Before he won fame as a certain star ship captain, Canadian-born actor William Shatner starred in the pilot for another classic TV series called Alexander the Great, filmed in the mid-1960s. The pilot did not get a pickup, but was eventually released as a TV movie. The movie followed a lot of conventions of sword and sandal movies of the time, relying on garish costumes, a historically suspect plot, and the kind of over the top acting that Shatner was later to become famous for.
The pilot/movie was also a curiosity as it featured, in a supporting role, Adam West, who later went on to appear as Batman in a campy take on The Dark Knight. Rounding out the cast were John Cassavetes, who later became a great film director as well as actor, and Joseph Cotten, a classic film actor made famous by his long association with Orson Welles.
The plot relates the run up to a battle loosely based on Issus, one of the early battles Alexander won in his conquest of the Persian Empire. The Persians are led by a character named Memmon, played by Cliff Osmond, who looks glorious in his curly Persian beard and elaborate robes. The historic Memmon was a Greek mercenary general and was defeated by Alexander at another battle entirely at the Granicus River.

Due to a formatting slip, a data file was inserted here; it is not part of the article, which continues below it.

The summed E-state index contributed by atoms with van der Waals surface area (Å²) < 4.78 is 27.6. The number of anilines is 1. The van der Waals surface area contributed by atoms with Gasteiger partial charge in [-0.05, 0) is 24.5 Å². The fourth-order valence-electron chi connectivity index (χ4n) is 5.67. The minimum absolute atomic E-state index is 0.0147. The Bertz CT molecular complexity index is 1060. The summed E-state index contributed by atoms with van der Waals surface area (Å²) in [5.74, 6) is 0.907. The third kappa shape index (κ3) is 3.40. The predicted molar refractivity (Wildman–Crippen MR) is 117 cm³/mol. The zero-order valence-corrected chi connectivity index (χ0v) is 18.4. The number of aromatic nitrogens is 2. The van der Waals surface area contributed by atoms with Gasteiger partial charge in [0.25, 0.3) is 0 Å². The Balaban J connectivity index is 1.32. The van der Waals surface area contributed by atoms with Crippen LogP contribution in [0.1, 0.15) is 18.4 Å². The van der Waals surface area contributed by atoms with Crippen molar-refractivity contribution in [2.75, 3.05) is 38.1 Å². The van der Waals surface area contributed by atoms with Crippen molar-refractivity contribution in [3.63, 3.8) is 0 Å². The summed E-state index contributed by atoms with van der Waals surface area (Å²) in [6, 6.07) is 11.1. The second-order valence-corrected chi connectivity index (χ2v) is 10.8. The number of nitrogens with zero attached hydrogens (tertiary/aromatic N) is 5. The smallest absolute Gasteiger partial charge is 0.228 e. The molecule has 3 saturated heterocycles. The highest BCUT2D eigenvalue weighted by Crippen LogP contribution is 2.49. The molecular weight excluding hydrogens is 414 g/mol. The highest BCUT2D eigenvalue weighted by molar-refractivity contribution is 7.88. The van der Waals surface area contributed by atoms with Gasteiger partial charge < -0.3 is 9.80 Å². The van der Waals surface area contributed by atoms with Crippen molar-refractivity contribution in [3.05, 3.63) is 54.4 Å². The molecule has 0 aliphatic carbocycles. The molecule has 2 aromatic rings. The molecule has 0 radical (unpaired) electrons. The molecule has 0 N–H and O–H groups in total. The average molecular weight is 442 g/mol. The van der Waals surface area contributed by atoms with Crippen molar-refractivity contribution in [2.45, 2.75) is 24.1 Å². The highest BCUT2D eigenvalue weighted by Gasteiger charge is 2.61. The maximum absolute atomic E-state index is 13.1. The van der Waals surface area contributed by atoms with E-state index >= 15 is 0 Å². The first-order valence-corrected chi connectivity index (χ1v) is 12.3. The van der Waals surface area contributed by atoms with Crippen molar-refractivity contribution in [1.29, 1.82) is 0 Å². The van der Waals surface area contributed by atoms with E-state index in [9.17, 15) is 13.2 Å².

Seeing the movie, made available on DVD, it is easy to realize why it was not picked up as a series. Quality issues aside, the challenges of producing a historical drama week after week on the skimpy budgets of 1960s episodic TV shows would have been as challenging as – well – producing a science fiction space adventure in the same era. Still, the counterfactuals inherent in the show being picked up and running for two or three seasons are fascinating to speculate on. Who would then have been casted as Captain James T. Kirk and how would that have affected, if at all, the fortunes of “Star Trek?”